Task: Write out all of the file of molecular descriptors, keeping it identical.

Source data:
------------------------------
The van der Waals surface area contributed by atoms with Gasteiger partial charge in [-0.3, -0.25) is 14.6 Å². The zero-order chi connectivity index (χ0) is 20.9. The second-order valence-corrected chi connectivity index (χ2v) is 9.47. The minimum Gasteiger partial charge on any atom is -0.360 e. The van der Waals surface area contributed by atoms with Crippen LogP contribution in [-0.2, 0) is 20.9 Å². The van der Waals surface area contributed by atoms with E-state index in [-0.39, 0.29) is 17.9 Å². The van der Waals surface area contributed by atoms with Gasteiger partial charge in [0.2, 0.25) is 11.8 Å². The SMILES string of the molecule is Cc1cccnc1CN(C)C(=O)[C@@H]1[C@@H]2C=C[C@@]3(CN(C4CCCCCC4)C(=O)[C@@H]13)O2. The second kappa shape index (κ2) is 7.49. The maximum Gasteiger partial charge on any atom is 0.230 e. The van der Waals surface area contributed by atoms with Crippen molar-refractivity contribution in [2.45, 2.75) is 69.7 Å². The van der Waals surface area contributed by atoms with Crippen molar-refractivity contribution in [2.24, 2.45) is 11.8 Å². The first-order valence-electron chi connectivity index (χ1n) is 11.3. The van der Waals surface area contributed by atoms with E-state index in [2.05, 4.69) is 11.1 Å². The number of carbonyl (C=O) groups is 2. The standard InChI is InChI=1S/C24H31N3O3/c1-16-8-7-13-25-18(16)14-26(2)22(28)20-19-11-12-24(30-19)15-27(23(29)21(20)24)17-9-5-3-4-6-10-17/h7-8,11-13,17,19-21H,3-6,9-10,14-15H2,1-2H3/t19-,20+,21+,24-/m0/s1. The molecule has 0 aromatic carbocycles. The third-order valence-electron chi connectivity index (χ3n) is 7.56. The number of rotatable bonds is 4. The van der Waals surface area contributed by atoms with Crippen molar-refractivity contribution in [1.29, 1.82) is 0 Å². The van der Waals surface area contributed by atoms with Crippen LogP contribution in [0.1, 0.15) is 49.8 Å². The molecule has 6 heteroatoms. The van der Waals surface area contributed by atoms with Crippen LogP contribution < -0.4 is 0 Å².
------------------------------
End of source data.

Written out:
The van der Waals surface area contributed by atoms with Gasteiger partial charge in [-0.3, -0.25) is 14.6 Å². The zero-order chi connectivity index (χ0) is 20.9. The second-order valence-corrected chi connectivity index (χ2v) is 9.47. The minimum Gasteiger partial charge on any atom is -0.360 e. The van der Waals surface area contributed by atoms with Crippen LogP contribution in [-0.2, 0) is 20.9 Å². The van der Waals surface area contributed by atoms with E-state index in [-0.39, 0.29) is 17.9 Å². The van der Waals surface area contributed by atoms with Gasteiger partial charge in [0.2, 0.25) is 11.8 Å². The SMILES string of the molecule is Cc1cccnc1CN(C)C(=O)[C@@H]1[C@@H]2C=C[C@@]3(CN(C4CCCCCC4)C(=O)[C@@H]13)O2. The second kappa shape index (κ2) is 7.49. The maximum Gasteiger partial charge on any atom is 0.230 e. The van der Waals surface area contributed by atoms with Crippen molar-refractivity contribution in [2.45, 2.75) is 69.7 Å². The van der Waals surface area contributed by atoms with Crippen molar-refractivity contribution in [2.24, 2.45) is 11.8 Å². The first-order valence-electron chi connectivity index (χ1n) is 11.3. The van der Waals surface area contributed by atoms with E-state index in [2.05, 4.69) is 11.1 Å². The number of carbonyl (C=O) groups is 2. The standard InChI is InChI=1S/C24H31N3O3/c1-16-8-7-13-25-18(16)14-26(2)22(28)20-19-11-12-24(30-19)15-27(23(29)21(20)24)17-9-5-3-4-6-10-17/h7-8,11-13,17,19-21H,3-6,9-10,14-15H2,1-2H3/t19-,20+,21+,24-/m0/s1. The molecule has 0 aromatic carbocycles. The third-order valence-electron chi connectivity index (χ3n) is 7.56. The number of rotatable bonds is 4. The van der Waals surface area contributed by atoms with Crippen molar-refractivity contribution in [1.29, 1.82) is 0 Å². The van der Waals surface area contributed by atoms with Crippen LogP contribution in [0.1, 0.15) is 49.8 Å². The molecule has 6 heteroatoms. The van der Waals surface area contributed by atoms with Crippen LogP contribution < -0.4 is 0 Å².